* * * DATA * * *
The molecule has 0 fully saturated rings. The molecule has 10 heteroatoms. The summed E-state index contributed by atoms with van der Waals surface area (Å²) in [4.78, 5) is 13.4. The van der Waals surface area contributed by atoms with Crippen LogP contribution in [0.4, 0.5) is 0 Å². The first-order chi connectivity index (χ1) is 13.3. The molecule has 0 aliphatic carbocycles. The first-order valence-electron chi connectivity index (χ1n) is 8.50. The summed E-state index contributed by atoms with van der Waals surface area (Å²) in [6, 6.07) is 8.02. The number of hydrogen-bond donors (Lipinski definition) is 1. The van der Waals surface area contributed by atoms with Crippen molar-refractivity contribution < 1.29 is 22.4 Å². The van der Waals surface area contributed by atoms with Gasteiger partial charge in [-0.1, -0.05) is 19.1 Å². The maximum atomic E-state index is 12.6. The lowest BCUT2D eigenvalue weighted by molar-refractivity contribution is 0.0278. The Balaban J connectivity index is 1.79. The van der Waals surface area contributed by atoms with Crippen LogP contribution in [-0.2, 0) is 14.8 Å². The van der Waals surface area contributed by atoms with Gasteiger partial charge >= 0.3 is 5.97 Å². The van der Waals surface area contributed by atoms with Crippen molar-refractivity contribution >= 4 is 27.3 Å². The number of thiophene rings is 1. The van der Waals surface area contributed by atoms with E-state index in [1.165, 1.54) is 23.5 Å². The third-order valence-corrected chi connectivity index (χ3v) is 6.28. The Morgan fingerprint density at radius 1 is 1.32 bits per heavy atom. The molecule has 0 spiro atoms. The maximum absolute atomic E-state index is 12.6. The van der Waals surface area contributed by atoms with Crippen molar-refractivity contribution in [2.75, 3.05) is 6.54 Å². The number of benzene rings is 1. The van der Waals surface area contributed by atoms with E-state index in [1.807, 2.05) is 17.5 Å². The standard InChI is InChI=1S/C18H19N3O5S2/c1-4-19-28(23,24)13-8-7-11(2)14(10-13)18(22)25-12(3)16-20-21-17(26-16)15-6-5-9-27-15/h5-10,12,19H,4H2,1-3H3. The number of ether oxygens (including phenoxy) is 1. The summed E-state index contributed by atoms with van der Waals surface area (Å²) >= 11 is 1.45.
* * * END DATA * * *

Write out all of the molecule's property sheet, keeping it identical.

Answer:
The molecule has 0 fully saturated rings. The molecule has 10 heteroatoms. The summed E-state index contributed by atoms with van der Waals surface area (Å²) in [4.78, 5) is 13.4. The van der Waals surface area contributed by atoms with Crippen LogP contribution in [0.4, 0.5) is 0 Å². The first-order chi connectivity index (χ1) is 13.3. The molecule has 0 aliphatic carbocycles. The first-order valence-electron chi connectivity index (χ1n) is 8.50. The summed E-state index contributed by atoms with van der Waals surface area (Å²) in [6, 6.07) is 8.02. The number of hydrogen-bond donors (Lipinski definition) is 1. The van der Waals surface area contributed by atoms with Crippen molar-refractivity contribution < 1.29 is 22.4 Å². The van der Waals surface area contributed by atoms with Gasteiger partial charge in [-0.1, -0.05) is 19.1 Å². The maximum atomic E-state index is 12.6. The lowest BCUT2D eigenvalue weighted by molar-refractivity contribution is 0.0278. The Balaban J connectivity index is 1.79. The van der Waals surface area contributed by atoms with Crippen LogP contribution in [-0.2, 0) is 14.8 Å². The van der Waals surface area contributed by atoms with Gasteiger partial charge >= 0.3 is 5.97 Å². The van der Waals surface area contributed by atoms with Crippen molar-refractivity contribution >= 4 is 27.3 Å². The number of thiophene rings is 1. The van der Waals surface area contributed by atoms with E-state index in [1.165, 1.54) is 23.5 Å². The third-order valence-corrected chi connectivity index (χ3v) is 6.28. The Morgan fingerprint density at radius 1 is 1.32 bits per heavy atom. The molecule has 0 spiro atoms. The maximum absolute atomic E-state index is 12.6. The van der Waals surface area contributed by atoms with Crippen molar-refractivity contribution in [2.75, 3.05) is 6.54 Å². The number of benzene rings is 1. The van der Waals surface area contributed by atoms with E-state index in [1.807, 2.05) is 17.5 Å². The standard InChI is InChI=1S/C18H19N3O5S2/c1-4-19-28(23,24)13-8-7-11(2)14(10-13)18(22)25-12(3)16-20-21-17(26-16)15-6-5-9-27-15/h5-10,12,19H,4H2,1-3H3. The number of ether oxygens (including phenoxy) is 1. The summed E-state index contributed by atoms with van der Waals surface area (Å²) >= 11 is 1.45.